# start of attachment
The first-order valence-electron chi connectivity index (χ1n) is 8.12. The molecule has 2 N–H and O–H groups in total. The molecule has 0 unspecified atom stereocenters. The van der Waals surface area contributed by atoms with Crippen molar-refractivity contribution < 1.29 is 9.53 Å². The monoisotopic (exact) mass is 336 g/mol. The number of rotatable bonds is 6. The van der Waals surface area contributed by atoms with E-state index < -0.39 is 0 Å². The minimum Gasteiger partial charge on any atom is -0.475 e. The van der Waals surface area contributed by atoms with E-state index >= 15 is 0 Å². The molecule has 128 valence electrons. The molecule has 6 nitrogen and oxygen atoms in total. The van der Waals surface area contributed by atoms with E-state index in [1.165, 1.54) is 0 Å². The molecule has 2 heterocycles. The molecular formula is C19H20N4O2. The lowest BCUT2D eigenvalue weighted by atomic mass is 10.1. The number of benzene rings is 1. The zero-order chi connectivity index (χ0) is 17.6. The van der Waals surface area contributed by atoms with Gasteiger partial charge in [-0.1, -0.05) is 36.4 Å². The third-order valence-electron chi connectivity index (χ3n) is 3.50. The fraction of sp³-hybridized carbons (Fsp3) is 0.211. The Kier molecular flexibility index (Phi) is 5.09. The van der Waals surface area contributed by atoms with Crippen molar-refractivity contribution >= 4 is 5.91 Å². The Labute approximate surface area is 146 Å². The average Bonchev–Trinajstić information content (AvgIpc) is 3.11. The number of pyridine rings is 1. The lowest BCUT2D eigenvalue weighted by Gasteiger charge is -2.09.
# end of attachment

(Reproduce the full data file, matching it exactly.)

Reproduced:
The first-order valence-electron chi connectivity index (χ1n) is 8.12. The molecule has 2 N–H and O–H groups in total. The molecule has 0 unspecified atom stereocenters. The van der Waals surface area contributed by atoms with Crippen molar-refractivity contribution < 1.29 is 9.53 Å². The monoisotopic (exact) mass is 336 g/mol. The number of rotatable bonds is 6. The van der Waals surface area contributed by atoms with E-state index < -0.39 is 0 Å². The minimum Gasteiger partial charge on any atom is -0.475 e. The van der Waals surface area contributed by atoms with E-state index >= 15 is 0 Å². The molecule has 128 valence electrons. The molecule has 6 nitrogen and oxygen atoms in total. The van der Waals surface area contributed by atoms with E-state index in [1.165, 1.54) is 0 Å². The molecule has 2 heterocycles. The molecular formula is C19H20N4O2. The lowest BCUT2D eigenvalue weighted by atomic mass is 10.1. The number of benzene rings is 1. The zero-order chi connectivity index (χ0) is 17.6. The van der Waals surface area contributed by atoms with Gasteiger partial charge in [-0.1, -0.05) is 36.4 Å². The third-order valence-electron chi connectivity index (χ3n) is 3.50. The fraction of sp³-hybridized carbons (Fsp3) is 0.211. The Kier molecular flexibility index (Phi) is 5.09. The van der Waals surface area contributed by atoms with Crippen molar-refractivity contribution >= 4 is 5.91 Å². The Labute approximate surface area is 146 Å². The average Bonchev–Trinajstić information content (AvgIpc) is 3.11. The number of pyridine rings is 1. The lowest BCUT2D eigenvalue weighted by Gasteiger charge is -2.09.